Delayed payments from E-Frags 2016 The World Championship stem from Azubu, organizer argues

The former streaming service still owes E-Frag payments for its World Championship.

Image via Valve

One of the biggest Counter-Strike: Global Offensive tournaments in Eastern Europe last year has yet to pay out the winnings to competitors.

Concluding on Oct. 9, 2016, The World Championships aimed to host the first large-scale tournament with national teams in CS:GO. Hosted by E-Frag, the offline finals took place in the Serbian capital Belgrade, and saw eight nations represented at the event.

While organized by E-Frag, the event itself was sponsored by American streaming service Azubu. The agreement between the two companies saw E-Frag set up the LAN itself, while Azubu was supposed to supply the organizers with prize funds for the participating teams.

Casper “cadiaN” Møller, who competed at the event representing Denmark, tweeted today that he has still not been paid his winnings—roughly nine months after the conclusion of the event. After reporting on cadiaN’s lack of compensation, Danish esports outlet contacted World Championships organizers E-Frag for a comment on the situation.

E-Frag’s response? Azubu still hasn’t paid the money in the agreement, and evaded getting back to the organizer altogether—until lawyers got involved, an E-Frag representative told the site.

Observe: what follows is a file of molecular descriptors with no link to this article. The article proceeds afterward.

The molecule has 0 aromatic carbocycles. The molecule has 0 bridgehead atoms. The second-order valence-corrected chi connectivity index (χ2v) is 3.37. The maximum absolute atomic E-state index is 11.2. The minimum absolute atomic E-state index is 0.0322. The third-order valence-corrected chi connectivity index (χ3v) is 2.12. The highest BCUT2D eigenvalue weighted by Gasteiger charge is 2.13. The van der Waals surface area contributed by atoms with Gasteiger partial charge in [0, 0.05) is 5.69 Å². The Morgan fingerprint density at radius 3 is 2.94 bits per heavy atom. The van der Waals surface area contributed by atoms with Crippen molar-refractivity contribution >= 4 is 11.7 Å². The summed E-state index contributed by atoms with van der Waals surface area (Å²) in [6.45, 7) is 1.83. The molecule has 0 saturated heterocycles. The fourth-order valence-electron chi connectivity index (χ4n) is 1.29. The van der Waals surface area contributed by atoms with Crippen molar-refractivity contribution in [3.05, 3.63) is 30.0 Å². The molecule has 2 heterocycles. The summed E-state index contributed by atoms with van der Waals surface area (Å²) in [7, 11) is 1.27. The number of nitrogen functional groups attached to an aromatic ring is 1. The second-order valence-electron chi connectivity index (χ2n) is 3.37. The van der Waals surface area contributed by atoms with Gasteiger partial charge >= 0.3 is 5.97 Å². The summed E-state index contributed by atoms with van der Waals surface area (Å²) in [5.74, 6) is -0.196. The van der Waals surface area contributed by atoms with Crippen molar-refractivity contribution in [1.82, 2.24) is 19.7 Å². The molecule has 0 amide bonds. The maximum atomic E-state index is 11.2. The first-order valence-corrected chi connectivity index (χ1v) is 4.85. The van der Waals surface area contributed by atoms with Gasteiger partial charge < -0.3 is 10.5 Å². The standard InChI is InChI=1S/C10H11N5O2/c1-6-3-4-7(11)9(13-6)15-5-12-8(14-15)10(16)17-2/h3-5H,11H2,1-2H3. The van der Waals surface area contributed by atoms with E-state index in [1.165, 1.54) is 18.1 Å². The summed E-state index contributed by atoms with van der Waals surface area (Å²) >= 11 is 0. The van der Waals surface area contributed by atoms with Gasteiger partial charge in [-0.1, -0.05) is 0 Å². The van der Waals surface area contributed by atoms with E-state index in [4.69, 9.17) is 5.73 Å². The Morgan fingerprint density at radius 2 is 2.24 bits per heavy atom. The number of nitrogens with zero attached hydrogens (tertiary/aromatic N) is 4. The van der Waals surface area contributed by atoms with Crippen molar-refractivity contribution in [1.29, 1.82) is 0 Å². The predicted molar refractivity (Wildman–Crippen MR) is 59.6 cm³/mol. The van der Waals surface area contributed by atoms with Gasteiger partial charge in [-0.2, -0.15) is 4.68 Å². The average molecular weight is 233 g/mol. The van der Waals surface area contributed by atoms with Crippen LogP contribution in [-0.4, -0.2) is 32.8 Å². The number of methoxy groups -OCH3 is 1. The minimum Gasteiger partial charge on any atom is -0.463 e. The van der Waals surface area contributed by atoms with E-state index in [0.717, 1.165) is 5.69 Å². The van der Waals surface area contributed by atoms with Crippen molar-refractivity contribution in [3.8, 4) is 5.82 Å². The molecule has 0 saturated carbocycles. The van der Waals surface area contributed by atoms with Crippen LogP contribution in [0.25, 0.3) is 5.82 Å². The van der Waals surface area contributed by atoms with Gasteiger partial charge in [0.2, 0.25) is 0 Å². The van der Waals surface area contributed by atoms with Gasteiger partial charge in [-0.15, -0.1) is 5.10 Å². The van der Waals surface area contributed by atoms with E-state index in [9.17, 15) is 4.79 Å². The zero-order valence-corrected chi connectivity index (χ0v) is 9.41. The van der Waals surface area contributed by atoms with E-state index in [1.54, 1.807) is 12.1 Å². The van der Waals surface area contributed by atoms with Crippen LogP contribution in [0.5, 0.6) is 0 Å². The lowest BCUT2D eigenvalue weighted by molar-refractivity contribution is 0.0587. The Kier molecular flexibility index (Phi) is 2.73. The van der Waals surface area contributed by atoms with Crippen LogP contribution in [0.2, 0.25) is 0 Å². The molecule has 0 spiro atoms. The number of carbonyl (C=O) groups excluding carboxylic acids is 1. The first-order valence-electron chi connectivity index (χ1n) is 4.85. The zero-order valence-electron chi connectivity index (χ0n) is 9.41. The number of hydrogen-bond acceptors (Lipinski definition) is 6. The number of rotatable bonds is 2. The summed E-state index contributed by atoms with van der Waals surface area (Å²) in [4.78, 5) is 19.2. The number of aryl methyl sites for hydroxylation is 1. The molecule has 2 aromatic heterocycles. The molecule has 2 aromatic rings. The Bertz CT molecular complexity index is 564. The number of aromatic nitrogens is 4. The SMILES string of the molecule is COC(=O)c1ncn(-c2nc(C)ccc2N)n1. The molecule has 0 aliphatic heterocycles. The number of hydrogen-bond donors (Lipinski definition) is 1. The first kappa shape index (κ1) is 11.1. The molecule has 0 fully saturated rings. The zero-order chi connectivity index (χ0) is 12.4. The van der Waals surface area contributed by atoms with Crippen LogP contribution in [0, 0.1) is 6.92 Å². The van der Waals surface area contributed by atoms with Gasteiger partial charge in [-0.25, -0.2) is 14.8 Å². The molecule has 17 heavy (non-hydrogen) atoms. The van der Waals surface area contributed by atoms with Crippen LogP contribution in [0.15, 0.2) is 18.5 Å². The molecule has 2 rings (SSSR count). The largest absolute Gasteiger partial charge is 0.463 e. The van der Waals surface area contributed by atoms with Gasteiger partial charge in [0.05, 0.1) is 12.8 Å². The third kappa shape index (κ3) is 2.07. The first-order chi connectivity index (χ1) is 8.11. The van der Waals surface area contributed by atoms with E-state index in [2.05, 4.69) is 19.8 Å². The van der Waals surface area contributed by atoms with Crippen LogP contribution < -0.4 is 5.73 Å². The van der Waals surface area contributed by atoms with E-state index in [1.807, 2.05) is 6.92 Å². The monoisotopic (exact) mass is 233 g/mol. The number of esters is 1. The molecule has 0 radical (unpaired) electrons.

“After they [Azubu] refused to pay us, we sought legal assistance from California in order to talk to them. We’re hardly the first to have an issue with Azubu withholding payments, there are many stories of other organizers facing the same issues,” E-Frag told

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Once E-Frag’s solicitors were able to reach Azubu, the infamous streaming service was unable to comply with E-Frag’s demands of fully compensating them, and instead offered a considerably lower sum of money than the original amount. Understandably, E-Frag saw this as rather odd since the two companies had signed a legally binding contract, in which Azubu agreed to send the full amount following the conclusion of the event. Additionally, the organizer also cited Azubu’s purchase of Austria-based streaming service around the same time as it received the new offer. Azubu is rumored to have exceeded $10 million at around the same time they sent the new offer to E-Frag.

This isn’t Azubu’s first rodeo when it comes to esports drama. The streaming service received funding upwards of $40 million between 2012 to 2016, according to the L.A. Times, but was severely plagued by financial mismanagement—allegedly leading to the company being on the brink of bankruptcy in 2016.

E-Frag is now involved in legal litigation with Azubu, and is seeking full remuneration.